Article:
“Because when you give tech, people won’t just love it, they’ll love you.”
After watching this commercial a few weeks ago I realized something – it made me really sad. No, I wasn’t thinking, “it’s sad that society has become so materialistic” or “isn’t it sad that Christmas has become a money-making charade”. What I was actually thinking was, “The sad part is, I believe them.”
It is estimated that nearly 20 million Americans have a serious shopping addiction, and it’s no wonder with ads like this and easy access to shiny plastic magic money. I got my first credit card at the age of 20. With an average monthly income of 400 dollars you would think that no bank in their right mind would ever trust a college student with that responsibility, but they did. It wasn’t until years later I realized they weren’t trusting that I would make my payments on time or that I would keep my balance low. They were trusting, no betting, that I wouldn’t. And to their approval I did not disappoint.
It was so easy to flash my little plastic card of power at my favorite store, which just so happens to be Best Buy, and purchase the latest and greatest. In the following years I spent ridiculous amounts of money on useless gadgets, new clothes, movies and everything else under the moon for myself and others. Granted I returned a lot of it once I saw my monthly statement but the fact still remained, it felt good. No not good. IT FELT FREAKING AMAZING!
I can’t describe the joy that enveloped every atom of my being when I took all the plastic off the latest tablet and turned it on for the first time. I was happy. Truly happy. Truly and unequivocally, head over heels in love, happy!
I’d come home and marvel at how shiny it was, download Facebook and see all the smiling faces looking back at me and I’d realize… no, I wasn’t really all that happy.
Six years since getting my first credit card and oodles and oodles of useless gizmos later, I still fight the urge to splurge. Through a lot of contemplation and direction from my mentors, I came to realize that the problem wasn’t my spending. The problem was why I was spending.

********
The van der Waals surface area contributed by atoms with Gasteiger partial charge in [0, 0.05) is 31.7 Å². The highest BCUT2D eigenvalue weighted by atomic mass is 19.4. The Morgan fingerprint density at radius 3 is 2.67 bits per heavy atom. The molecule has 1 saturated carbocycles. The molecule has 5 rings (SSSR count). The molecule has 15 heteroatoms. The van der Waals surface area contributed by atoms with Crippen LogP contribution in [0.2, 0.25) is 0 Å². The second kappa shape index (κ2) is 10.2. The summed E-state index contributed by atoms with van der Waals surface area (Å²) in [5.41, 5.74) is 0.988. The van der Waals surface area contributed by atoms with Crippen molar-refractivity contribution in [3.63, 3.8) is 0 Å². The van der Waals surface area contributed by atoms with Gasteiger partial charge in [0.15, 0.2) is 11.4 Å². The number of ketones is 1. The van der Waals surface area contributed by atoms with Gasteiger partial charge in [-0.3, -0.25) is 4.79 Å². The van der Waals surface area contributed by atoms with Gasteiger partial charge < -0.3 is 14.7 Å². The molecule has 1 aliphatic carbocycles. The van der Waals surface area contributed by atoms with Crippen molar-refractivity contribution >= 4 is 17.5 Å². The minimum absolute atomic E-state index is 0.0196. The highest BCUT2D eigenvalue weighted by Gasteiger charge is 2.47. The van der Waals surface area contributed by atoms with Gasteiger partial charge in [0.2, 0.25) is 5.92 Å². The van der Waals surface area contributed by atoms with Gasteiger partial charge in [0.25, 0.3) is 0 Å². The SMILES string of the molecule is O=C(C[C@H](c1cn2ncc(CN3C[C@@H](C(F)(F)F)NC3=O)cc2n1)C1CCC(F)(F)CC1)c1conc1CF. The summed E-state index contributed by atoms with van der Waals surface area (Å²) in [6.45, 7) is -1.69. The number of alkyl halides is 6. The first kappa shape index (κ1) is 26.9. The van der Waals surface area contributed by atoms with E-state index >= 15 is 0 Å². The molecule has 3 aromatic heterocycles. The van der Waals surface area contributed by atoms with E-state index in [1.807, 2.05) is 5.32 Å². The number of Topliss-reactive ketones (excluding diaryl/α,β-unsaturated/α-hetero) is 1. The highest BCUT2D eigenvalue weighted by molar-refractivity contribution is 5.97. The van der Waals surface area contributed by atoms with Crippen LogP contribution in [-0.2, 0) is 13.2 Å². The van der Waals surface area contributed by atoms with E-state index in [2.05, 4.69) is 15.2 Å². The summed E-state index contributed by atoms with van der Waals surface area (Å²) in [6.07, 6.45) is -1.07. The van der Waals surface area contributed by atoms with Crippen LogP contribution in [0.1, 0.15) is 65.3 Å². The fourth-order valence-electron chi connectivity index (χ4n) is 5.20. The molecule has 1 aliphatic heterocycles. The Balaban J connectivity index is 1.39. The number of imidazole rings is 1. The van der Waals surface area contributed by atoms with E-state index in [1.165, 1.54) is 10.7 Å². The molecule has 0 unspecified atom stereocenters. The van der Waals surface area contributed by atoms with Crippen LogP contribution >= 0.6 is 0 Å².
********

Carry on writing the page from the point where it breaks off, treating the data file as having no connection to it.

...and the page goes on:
The truth, which I so easily bandaged up with things, was that I was sad. I couldn’t see my own self-worth so I bought things for myself and others that I thought would make me better, more loveable. In the end it didn’t.
Yes, when I watch this commercial, it does make me sad because a part of me still believes in the delusion that my worth directly correlates to the things in my life. I don’t spend like I used to and I have since cut up those credit cards while finding more therapeutic ways to work through my own issues. Still there is a part of me, just as there may be a part of you, that believes this lie. I can say now that realizing I was living this lie for so long helped me find a happier place in the truth that I am loved despite the things I have or can give.
So, as we are inundated with clearance sales and BOGO deals (if you know what BOGO means than you probably understand this struggle all too well), I invite you to take a moment and ask yourself if the perfect buy is really all that perfect.
Michael Garcia is a first year Graduate Intern in the CFJ and is currently working on his Masters in Applied Spirituality and Pastoral Care at Xavier University. After finishing his degree he hopes to engage and mentor college students in experiences of faith, service and justice.